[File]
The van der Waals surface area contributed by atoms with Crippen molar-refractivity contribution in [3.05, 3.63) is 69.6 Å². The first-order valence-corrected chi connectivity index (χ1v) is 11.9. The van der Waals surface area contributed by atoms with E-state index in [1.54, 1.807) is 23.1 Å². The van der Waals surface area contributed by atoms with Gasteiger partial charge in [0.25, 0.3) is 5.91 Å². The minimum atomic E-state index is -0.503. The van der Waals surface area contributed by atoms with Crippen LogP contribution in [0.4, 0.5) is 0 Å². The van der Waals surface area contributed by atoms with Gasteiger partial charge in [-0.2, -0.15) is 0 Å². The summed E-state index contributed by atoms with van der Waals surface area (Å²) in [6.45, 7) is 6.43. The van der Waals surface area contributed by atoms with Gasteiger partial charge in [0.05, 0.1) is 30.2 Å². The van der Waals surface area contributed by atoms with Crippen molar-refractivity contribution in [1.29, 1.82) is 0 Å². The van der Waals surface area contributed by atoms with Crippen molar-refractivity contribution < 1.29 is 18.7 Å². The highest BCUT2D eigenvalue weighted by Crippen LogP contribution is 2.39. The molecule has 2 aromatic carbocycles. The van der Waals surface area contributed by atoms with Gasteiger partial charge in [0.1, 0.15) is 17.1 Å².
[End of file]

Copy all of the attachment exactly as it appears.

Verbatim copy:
The van der Waals surface area contributed by atoms with Crippen molar-refractivity contribution in [3.05, 3.63) is 69.6 Å². The first-order valence-corrected chi connectivity index (χ1v) is 11.9. The van der Waals surface area contributed by atoms with E-state index in [1.54, 1.807) is 23.1 Å². The van der Waals surface area contributed by atoms with Gasteiger partial charge in [0.25, 0.3) is 5.91 Å². The minimum atomic E-state index is -0.503. The van der Waals surface area contributed by atoms with Crippen LogP contribution in [0.4, 0.5) is 0 Å². The van der Waals surface area contributed by atoms with Gasteiger partial charge in [-0.2, -0.15) is 0 Å². The summed E-state index contributed by atoms with van der Waals surface area (Å²) in [6.45, 7) is 6.43. The van der Waals surface area contributed by atoms with Gasteiger partial charge in [0.05, 0.1) is 30.2 Å². The van der Waals surface area contributed by atoms with Crippen molar-refractivity contribution in [1.29, 1.82) is 0 Å². The van der Waals surface area contributed by atoms with Crippen molar-refractivity contribution < 1.29 is 18.7 Å². The highest BCUT2D eigenvalue weighted by Crippen LogP contribution is 2.39. The molecule has 2 aromatic carbocycles. The van der Waals surface area contributed by atoms with Gasteiger partial charge in [0.1, 0.15) is 17.1 Å².